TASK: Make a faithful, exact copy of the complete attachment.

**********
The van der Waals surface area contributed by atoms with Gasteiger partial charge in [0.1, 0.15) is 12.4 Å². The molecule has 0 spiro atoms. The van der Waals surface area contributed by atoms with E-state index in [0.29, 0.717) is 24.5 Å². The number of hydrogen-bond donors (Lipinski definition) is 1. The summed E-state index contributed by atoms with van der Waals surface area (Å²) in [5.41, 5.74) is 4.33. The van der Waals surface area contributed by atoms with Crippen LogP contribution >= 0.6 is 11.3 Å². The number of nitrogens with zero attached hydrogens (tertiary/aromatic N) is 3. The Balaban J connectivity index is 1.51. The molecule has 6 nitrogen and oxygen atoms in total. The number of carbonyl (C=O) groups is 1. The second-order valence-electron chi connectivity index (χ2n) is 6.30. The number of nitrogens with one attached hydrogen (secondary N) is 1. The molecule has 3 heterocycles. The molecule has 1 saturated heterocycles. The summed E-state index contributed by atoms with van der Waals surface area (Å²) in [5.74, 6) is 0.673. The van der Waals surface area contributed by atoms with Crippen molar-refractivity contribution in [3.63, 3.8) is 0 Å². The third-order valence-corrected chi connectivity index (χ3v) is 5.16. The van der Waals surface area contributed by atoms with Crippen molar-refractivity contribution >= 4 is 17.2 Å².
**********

The van der Waals surface area contributed by atoms with Gasteiger partial charge in [0.1, 0.15) is 12.4 Å². The molecule has 0 spiro atoms. The van der Waals surface area contributed by atoms with E-state index in [0.29, 0.717) is 24.5 Å². The number of hydrogen-bond donors (Lipinski definition) is 1. The summed E-state index contributed by atoms with van der Waals surface area (Å²) in [5.41, 5.74) is 4.33. The van der Waals surface area contributed by atoms with Crippen LogP contribution >= 0.6 is 11.3 Å². The number of nitrogens with zero attached hydrogens (tertiary/aromatic N) is 3. The Balaban J connectivity index is 1.51. The molecule has 6 nitrogen and oxygen atoms in total. The number of carbonyl (C=O) groups is 1. The second-order valence-electron chi connectivity index (χ2n) is 6.30. The number of nitrogens with one attached hydrogen (secondary N) is 1. The molecule has 3 heterocycles. The molecule has 1 saturated heterocycles. The summed E-state index contributed by atoms with van der Waals surface area (Å²) in [5.74, 6) is 0.673. The van der Waals surface area contributed by atoms with Crippen molar-refractivity contribution in [3.63, 3.8) is 0 Å². The third-order valence-corrected chi connectivity index (χ3v) is 5.16. The van der Waals surface area contributed by atoms with Crippen molar-refractivity contribution >= 4 is 17.2 Å².